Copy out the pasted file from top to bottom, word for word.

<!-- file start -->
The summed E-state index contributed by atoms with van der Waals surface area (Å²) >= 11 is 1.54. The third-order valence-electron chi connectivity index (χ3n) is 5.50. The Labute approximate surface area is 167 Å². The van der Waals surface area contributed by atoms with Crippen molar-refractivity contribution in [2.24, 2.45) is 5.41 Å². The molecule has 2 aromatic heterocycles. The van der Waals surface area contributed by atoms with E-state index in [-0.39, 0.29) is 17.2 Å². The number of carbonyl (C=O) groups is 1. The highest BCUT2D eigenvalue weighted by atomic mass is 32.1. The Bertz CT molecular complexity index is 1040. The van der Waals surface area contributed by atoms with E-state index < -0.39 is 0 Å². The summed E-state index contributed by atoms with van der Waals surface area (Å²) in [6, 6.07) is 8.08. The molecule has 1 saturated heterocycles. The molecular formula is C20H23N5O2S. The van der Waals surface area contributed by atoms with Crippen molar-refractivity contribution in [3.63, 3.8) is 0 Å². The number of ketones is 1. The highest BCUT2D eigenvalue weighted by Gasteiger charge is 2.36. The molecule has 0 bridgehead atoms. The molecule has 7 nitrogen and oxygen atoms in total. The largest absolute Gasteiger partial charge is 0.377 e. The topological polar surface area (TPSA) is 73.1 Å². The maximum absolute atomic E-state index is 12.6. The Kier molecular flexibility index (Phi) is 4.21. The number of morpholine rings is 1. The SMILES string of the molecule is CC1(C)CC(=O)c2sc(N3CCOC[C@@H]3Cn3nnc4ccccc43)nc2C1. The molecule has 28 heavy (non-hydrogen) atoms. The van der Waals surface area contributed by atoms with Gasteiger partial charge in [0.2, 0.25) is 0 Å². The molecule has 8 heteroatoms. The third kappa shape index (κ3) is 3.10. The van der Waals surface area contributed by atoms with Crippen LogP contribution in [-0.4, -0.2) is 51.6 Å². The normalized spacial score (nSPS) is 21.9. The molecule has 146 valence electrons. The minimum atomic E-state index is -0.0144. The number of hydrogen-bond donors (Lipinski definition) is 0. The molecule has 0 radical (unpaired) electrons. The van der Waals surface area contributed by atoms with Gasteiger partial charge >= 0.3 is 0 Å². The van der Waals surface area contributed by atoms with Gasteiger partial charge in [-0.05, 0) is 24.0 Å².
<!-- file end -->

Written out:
The summed E-state index contributed by atoms with van der Waals surface area (Å²) >= 11 is 1.54. The third-order valence-electron chi connectivity index (χ3n) is 5.50. The Labute approximate surface area is 167 Å². The van der Waals surface area contributed by atoms with Crippen molar-refractivity contribution in [2.24, 2.45) is 5.41 Å². The molecule has 2 aromatic heterocycles. The van der Waals surface area contributed by atoms with E-state index in [-0.39, 0.29) is 17.2 Å². The number of carbonyl (C=O) groups is 1. The highest BCUT2D eigenvalue weighted by atomic mass is 32.1. The Bertz CT molecular complexity index is 1040. The van der Waals surface area contributed by atoms with E-state index < -0.39 is 0 Å². The summed E-state index contributed by atoms with van der Waals surface area (Å²) in [6, 6.07) is 8.08. The molecule has 1 saturated heterocycles. The molecular formula is C20H23N5O2S. The van der Waals surface area contributed by atoms with Crippen molar-refractivity contribution in [3.63, 3.8) is 0 Å². The number of ketones is 1. The highest BCUT2D eigenvalue weighted by Gasteiger charge is 2.36. The molecule has 0 bridgehead atoms. The molecule has 7 nitrogen and oxygen atoms in total. The largest absolute Gasteiger partial charge is 0.377 e. The topological polar surface area (TPSA) is 73.1 Å². The maximum absolute atomic E-state index is 12.6. The Kier molecular flexibility index (Phi) is 4.21. The number of morpholine rings is 1. The SMILES string of the molecule is CC1(C)CC(=O)c2sc(N3CCOC[C@@H]3Cn3nnc4ccccc43)nc2C1. The molecule has 28 heavy (non-hydrogen) atoms. The van der Waals surface area contributed by atoms with Gasteiger partial charge in [0.2, 0.25) is 0 Å². The molecule has 8 heteroatoms. The third kappa shape index (κ3) is 3.10. The van der Waals surface area contributed by atoms with Crippen LogP contribution in [-0.4, -0.2) is 51.6 Å². The normalized spacial score (nSPS) is 21.9. The molecule has 146 valence electrons. The minimum atomic E-state index is -0.0144. The number of hydrogen-bond donors (Lipinski definition) is 0. The molecule has 0 radical (unpaired) electrons. The van der Waals surface area contributed by atoms with Gasteiger partial charge >= 0.3 is 0 Å². The van der Waals surface area contributed by atoms with Gasteiger partial charge in [-0.05, 0) is 24.0 Å².